Your real estate agent might be a rower, too

It didn’t seem to make sense for a real estate company to sponsor the 22nd Annual Windermere Cup Regatta Saturday on the Montlake Cut in Seattle.

What possible connections could there be?

Plenty.

Agent Paul Schonberg with the Camano Island office said it’s one of the events that says spring has arrived.

“The crew races by athletes from around the world are the highlight,” Schonberg said. “These competitors are here not for fame or fortune but for a love of the game.”

Crew was here before professional sports, he said.

His crew coach in the early 1970s was Bob Ernst, who now coaches the University of Washington women’s crew team. Schonberg said Ernst continues to have a huge impact on young people in the sport.

At the Mukilteo office, Allen Cox, 18, works part time as a receptionist. He is a very busy student, both at Kamiak High School and at Edmonds Community College, in the Running Start program, where he will graduate from high school the same time he earns an associate degree. He set a junior world record in November for the lightweight marathon, an indoor virtual crew race equivalent to an outdoor marathon.

It’s virtual because you can’t find an outdoor course that is 26 miles long, he said.

Since 1987, Windermere Real Estate has sponsored more than 700 athletes who get to participate in Windermere Cup title races. The annual race is held in conjunction with opening day of boating season, one of Seattle’s largest free community events.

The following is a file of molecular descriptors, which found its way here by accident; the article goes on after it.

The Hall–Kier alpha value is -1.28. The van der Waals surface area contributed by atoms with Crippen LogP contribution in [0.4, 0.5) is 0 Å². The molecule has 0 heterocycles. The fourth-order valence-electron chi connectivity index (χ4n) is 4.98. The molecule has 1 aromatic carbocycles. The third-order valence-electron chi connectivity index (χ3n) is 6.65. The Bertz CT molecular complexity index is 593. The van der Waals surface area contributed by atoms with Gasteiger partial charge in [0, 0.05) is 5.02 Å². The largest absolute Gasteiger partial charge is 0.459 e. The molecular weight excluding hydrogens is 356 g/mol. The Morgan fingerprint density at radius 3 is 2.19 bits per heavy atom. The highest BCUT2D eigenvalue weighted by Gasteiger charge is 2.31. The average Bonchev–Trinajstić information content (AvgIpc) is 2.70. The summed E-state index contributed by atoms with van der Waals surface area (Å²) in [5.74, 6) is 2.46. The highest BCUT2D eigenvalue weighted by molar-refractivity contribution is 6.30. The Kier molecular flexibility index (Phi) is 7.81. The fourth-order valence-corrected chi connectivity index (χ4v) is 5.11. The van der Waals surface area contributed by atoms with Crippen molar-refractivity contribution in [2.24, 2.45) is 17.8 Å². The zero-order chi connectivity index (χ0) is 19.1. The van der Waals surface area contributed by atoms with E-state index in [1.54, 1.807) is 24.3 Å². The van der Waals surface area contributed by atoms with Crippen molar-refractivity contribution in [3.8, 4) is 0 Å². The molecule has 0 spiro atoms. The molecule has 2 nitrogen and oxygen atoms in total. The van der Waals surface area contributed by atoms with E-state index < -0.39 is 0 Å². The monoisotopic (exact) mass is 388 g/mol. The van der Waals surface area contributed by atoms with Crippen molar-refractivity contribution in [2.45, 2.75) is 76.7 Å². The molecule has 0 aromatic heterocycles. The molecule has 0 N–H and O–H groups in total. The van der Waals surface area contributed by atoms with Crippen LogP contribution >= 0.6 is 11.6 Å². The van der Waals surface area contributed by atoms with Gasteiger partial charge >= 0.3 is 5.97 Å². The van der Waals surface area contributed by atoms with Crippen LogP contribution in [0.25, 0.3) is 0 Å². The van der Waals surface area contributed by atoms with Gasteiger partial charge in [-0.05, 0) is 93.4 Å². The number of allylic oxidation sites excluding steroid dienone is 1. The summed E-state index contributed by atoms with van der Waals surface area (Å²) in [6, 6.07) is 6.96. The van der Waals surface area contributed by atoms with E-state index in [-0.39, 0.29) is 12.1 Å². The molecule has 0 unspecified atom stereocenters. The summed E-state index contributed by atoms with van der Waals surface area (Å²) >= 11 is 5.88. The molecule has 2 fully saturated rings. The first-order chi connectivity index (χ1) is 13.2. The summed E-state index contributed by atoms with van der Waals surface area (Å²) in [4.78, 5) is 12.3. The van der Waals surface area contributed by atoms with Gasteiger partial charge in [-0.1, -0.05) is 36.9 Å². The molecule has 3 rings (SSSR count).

Competitors will compete from 24 Northwest clubs, high schools and university teams as well as Poland and Australia.

Windermere agents have raced in the regatta. A man who helped found the Everett Rowing Club, Larry Johnson, is an agent in Marysville.

He was a member of the 1970 University of Washington Husky crew that won the national championship, said broker Jim Rowley.

And Jane Jacobson, 51, an associate broker and Realtor in Lake Stevens, has raced in the Windermere Cup.

“Ah, rowing. Friendships, focus and determination,” Jacobson said. “It’s the best.”

She started the way many do, taking a class with the Everett Rowing Club. She had something major to conquer — a fear of water. Jacobson almost drowned when she was 7 years old.

Jacobson overcame her phobia and went on to win rowing events around the world.

She also competes in virtual racing, connected electronically to foes around the globe.

“Just call me a passionate rower who loves to live life,” she said.

“There is nothing like experiencing racing through the cut, hearing the crowd roar, focusing and squeezing out each stroke, pushing the aerobic limit, maxing our bodies, pushing ourselves to the max of our training as a team,” Jacobson said. “Rowing and real estate have given me many lasting relationships across the globe.”

Columnist Kristi O’Harran: 425-339-3451, oharran@heraldnet.com.

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